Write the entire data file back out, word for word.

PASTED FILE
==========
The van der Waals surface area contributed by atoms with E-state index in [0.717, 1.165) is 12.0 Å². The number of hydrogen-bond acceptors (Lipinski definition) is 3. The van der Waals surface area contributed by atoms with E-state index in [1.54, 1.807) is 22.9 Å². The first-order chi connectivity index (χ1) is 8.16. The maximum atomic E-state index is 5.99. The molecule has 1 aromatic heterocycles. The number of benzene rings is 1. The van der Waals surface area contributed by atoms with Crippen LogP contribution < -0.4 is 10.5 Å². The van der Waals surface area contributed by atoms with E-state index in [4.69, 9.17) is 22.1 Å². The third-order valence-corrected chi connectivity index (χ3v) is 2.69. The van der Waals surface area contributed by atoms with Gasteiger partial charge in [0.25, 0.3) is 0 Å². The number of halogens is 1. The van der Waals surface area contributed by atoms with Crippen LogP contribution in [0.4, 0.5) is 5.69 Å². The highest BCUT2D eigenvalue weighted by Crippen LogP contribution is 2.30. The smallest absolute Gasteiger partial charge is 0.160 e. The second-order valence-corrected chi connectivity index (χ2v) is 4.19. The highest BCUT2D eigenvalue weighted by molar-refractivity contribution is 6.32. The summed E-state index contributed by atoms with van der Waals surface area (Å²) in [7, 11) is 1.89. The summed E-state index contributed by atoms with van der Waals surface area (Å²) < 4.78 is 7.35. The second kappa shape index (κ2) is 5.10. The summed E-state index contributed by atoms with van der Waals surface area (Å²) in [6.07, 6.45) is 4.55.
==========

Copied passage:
The van der Waals surface area contributed by atoms with E-state index in [0.717, 1.165) is 12.0 Å². The number of hydrogen-bond acceptors (Lipinski definition) is 3. The van der Waals surface area contributed by atoms with E-state index in [1.54, 1.807) is 22.9 Å². The first-order chi connectivity index (χ1) is 8.16. The maximum atomic E-state index is 5.99. The molecule has 1 aromatic heterocycles. The number of benzene rings is 1. The van der Waals surface area contributed by atoms with Crippen LogP contribution < -0.4 is 10.5 Å². The van der Waals surface area contributed by atoms with E-state index in [4.69, 9.17) is 22.1 Å². The third-order valence-corrected chi connectivity index (χ3v) is 2.69. The van der Waals surface area contributed by atoms with Gasteiger partial charge in [0.25, 0.3) is 0 Å². The number of halogens is 1. The van der Waals surface area contributed by atoms with Crippen LogP contribution in [0.4, 0.5) is 5.69 Å². The highest BCUT2D eigenvalue weighted by Crippen LogP contribution is 2.30. The smallest absolute Gasteiger partial charge is 0.160 e. The second-order valence-corrected chi connectivity index (χ2v) is 4.19. The highest BCUT2D eigenvalue weighted by molar-refractivity contribution is 6.32. The summed E-state index contributed by atoms with van der Waals surface area (Å²) in [7, 11) is 1.89. The summed E-state index contributed by atoms with van der Waals surface area (Å²) < 4.78 is 7.35. The second kappa shape index (κ2) is 5.10. The summed E-state index contributed by atoms with van der Waals surface area (Å²) in [6.07, 6.45) is 4.55.